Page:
Evelio Rosero’s chilling dystopian parable, Stranger to the Moon, is like the detailed, imaginative nightmare of a fantastic surrealist painting by Max Ernst, populated by the bizarre and often monstrous figures of a creation by Hieronymous Bosch. From the start, the reader is sucked into the mind of one of the undesirable Naked Ones exiled in a wardrobe in a vast but cramped house.
“They’re organized, and everything suggests an important part of that organization lies in their resolve to keep us locked inside this house, for all eternity. Because those who have had to leave our house (and managed to return to tell of it) don’t wish to go back outside.” Continue reading Review | Stranger to the Moon, Evelio Rosero | Mountain Leopard Press
Remember the Great Fear of March 2020? Remember the empty supermarket shelves, stripped bare of pasta, loo-rolls and flour? Many Brits feared that this was the End of Civilization as We Know It, like in a horror film.
Charif Majdalani’s book is a useful corrective to such needless panics. Last year, people living in Beirut really did see the collapse of a civilization, and Beirut 2020 is a gripping, perceptive account of the process. Continue reading Guest Review | Sharif Gemie | Beirut 2020: The Collapse of a Civilization, a Journal – Charif Majdalani | Mountain Leopard Press
In his collection of dispatches from “the new Latin America” entitled How to Travel Without Seeing (trs. Jeffrey Lawrence), celebrated Spanish-Argentine author Andrés Neuman makes this curious statement: “It occurs to me that Ecuadorian literature is a literature of dragons. That it has waited for years, decades, centuries, holding its breath. A breath fiery with waiting. Capable of setting fire to anything. Tired of remaining contained within itself. A literature turned volcano.” Continue reading Guest Feature | Victor Meadowcroft | A Literary Eruption: The Triumph of Ecuadorian Fiction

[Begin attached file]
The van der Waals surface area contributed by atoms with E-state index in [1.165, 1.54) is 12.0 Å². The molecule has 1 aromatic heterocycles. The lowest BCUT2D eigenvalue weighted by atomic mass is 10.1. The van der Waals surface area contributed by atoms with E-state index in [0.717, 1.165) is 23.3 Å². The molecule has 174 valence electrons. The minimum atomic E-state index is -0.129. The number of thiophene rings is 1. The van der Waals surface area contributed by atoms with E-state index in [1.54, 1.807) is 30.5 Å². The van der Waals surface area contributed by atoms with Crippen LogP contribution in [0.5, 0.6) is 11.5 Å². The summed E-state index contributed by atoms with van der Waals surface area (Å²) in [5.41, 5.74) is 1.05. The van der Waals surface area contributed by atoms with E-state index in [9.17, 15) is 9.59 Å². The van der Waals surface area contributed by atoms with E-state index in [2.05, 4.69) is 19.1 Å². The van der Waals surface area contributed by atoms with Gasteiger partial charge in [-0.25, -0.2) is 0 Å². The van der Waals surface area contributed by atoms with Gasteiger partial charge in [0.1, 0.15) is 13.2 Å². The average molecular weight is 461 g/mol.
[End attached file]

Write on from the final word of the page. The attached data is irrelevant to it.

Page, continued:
How is it that great leaders can delude themselves that they are working for the greater good, but engage in behavior that is morally wrong? This conundrum lies at the heart of King of the World which is a rich and rewarding read.
Philip Mansel gave me a tantalising taste of the life and times of Louis XIV, the most dazzling and mesmerising monarch of a sovereign country in European history.
Continue reading Podcast LIVE | In conversation with Philip Mansel, author | A Life of Louis XIV
“When has anyone official in this country ever told the truth? I’ve been alive for nearly eighty years and I’ve never seen it. Not once. There are people missing . . .”
We know about how Fidel and Raúl Castro Ruz overthrew the dictator Fulgencio Batista during the 1953–59 Cuban Revolution, and that Cuba became a communist thorn in the side of America under the leadership of Fidel Castro, Moscow’s communist ally in the United States’ back yard. But what was it like living day-by-day through the revolution, that moment in time when history altered its course?
Continue reading Review | The Art of White Roses, Viviana Prado-Núñez | Book of the Week